As a senior at Ithaca College I took a class which studied the legacy of New York City’s master builder Robert Moses. The class included a field trip to Manhattan. In the Pulitzer Prize-winning book, The Power Broker: Robert Moses and the Fall of New York, author Robert Caro describes his subject’s development tactics. Moses not only built highways, he also built public authorities into political machines. Using Moses as a model, Caro exposes how power works in all cities in America.
We students each picked a topic, a city, and of course I choose my hometown, Syracuse, N.Y. Lucky for me, while on spring break I gained access to the original Urban Renewal plans for Syracuse.
Poring over the master plan’s old, yellowed maps, I found many areas identified as “blighted.” In fact, entire blocks were slated for demolition. I became obsessed with what was planned and what was actually built based on the grand plan that removed the inhabitants of the whole 15th Ward.
The plan called for a new City Hall and other civic buildings in a cluster around a grand plaza. According to the plan Washington Irving School would be preserved and Central Technical High School was finally going to get those athletic fields. High-rise residential towers were to replace the run-down structures that were the primary focus of Syracuse’s Urban Renewal Program.
Several pages had interesting signatures and notations of pledges made by community stakeholders. Syracuse’s great real-estate families, Eagan and Sutton, pledged not to “colonize” residents displaced by Urban Renewal. That’s exactly what happened, however, as inhabitants were relocated to the city’s South Side. Other signatures on the plans included the ranking elite African-American clergy.
An interstate highway was going to plow right through the black community, a community with an economic ecosystem which included all the things that made segregated immigrant neighborhoods flourish. The black business district was arrested in development, uprooted and dispersed.
Why do you think there’s a community called Tipperary Hill (Irish) and the enclave on the North Side once inhabited by Italian Immigrants? They flourished by trading with each other. We now have Little Italy, a re-creation of an Italian community and a culture long-gone. You can’t recreate Caroma’s.
We are now being asked to provide feedback on the future of a highway that needs to be replaced, perhaps by another elevated system or perhaps by a boulevard.
Focus groups have met repeatedly, and we are told that there will be a plan that addresses the “community,” but this highway elimination will create instability in an area that is attempting to build itself up. A large road will have to go through a black neighborhood that is now hugging vast parcels of land to be re-claimed by this re-invention of the interstate.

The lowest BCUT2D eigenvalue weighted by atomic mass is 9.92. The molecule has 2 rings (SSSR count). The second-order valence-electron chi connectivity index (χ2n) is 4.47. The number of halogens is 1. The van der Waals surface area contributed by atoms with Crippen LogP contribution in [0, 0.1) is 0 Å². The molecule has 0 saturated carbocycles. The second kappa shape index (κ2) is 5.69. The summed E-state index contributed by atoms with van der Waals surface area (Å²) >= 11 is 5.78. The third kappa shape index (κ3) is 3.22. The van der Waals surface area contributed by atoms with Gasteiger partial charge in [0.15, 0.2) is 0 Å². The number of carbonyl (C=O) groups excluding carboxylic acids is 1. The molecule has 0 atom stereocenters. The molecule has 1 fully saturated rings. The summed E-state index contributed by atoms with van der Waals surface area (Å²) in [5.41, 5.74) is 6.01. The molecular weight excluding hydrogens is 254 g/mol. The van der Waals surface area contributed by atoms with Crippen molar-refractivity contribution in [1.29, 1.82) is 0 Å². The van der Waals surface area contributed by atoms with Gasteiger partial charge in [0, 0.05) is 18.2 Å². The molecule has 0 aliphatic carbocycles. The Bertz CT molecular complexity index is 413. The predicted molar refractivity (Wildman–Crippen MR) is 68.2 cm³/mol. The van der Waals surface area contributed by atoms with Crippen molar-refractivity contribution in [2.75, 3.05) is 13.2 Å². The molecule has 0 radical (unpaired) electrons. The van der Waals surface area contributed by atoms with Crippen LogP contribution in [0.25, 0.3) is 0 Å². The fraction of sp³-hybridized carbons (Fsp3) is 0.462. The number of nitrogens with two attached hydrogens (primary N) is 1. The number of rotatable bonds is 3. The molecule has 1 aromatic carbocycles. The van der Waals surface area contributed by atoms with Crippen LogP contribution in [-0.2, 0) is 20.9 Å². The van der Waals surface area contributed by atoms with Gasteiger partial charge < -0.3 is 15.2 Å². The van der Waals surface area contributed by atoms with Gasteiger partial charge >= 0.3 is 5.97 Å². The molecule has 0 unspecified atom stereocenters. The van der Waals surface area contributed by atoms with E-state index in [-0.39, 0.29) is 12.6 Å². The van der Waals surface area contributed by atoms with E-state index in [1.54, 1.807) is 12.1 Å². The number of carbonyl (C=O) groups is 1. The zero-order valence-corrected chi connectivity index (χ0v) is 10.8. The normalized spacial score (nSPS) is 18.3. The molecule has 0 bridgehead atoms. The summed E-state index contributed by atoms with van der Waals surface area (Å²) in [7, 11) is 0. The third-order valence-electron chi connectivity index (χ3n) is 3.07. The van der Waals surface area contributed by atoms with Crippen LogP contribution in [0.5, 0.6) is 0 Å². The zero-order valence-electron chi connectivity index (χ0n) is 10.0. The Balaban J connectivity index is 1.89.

How many homes, businesses and lives will be uprooted in this latest attempt to revitalize our urban core? Who will benefit? It took decades to fully recognize the impact of the interstate construction and Urban Renewal on our citizenry.
Syracuse Common Council President Van “Berlin Wall” Robinson, Syracuse University’s Chancellor Nancy “Our Supreme Leader” Cantor and others have argued that the interstate creates a “wall.” Excuse me, people, but it’s an urban walkway.
The walls that separate our communities were built by those same entities that claim to be trying to “tie the city together” with this idea that once the highway is down we’re free from the barriers that have prevented true community to occur.
Did the “Berlin Wall” highway prevent the city of Syracuse under Mayor Lee Alexander from having federal funds threatened due to the city’s refusal to hire minority police and fire personnel?
Did the “Berlin Wall” prevent African-American political participants from being fully included in the patronage system of either party? Did the “Berlin Wall” cause some of the most segregated neighborhoods in America?
Did the “Berlin Wall” highway cause more than 60,000 people to pick up and leave the city of Syracuse?
There are many walls erected by this community that dwarf challenges presented by an elevated highway. The organization that pre-dates the United Way made sweeping recommendations to improve the education system in Syracuse. These recommendations were never implemented. We were warned decades ago about what would happen if we neglect poor children.
Syracuse University initiatives that claim to assist the urban community include their own branded publication as another way to achieve their community realignment goal. The university must control the dialogue because its ultimate goal — once that highway is torn down — is to acquire every piece of property available. On the University Hill, the SUNY College of Environmental Science and Forestry (ESF) has grown so close to Oakwood Cemetery you could vomit out a dorm window and hit a gravesite.
This is more than a story about an update of an interstate. It’s a story of competing financial interests colliding at the off ramp of Interstate 81.
Originally printed in Syracuse New Times June 5, 2013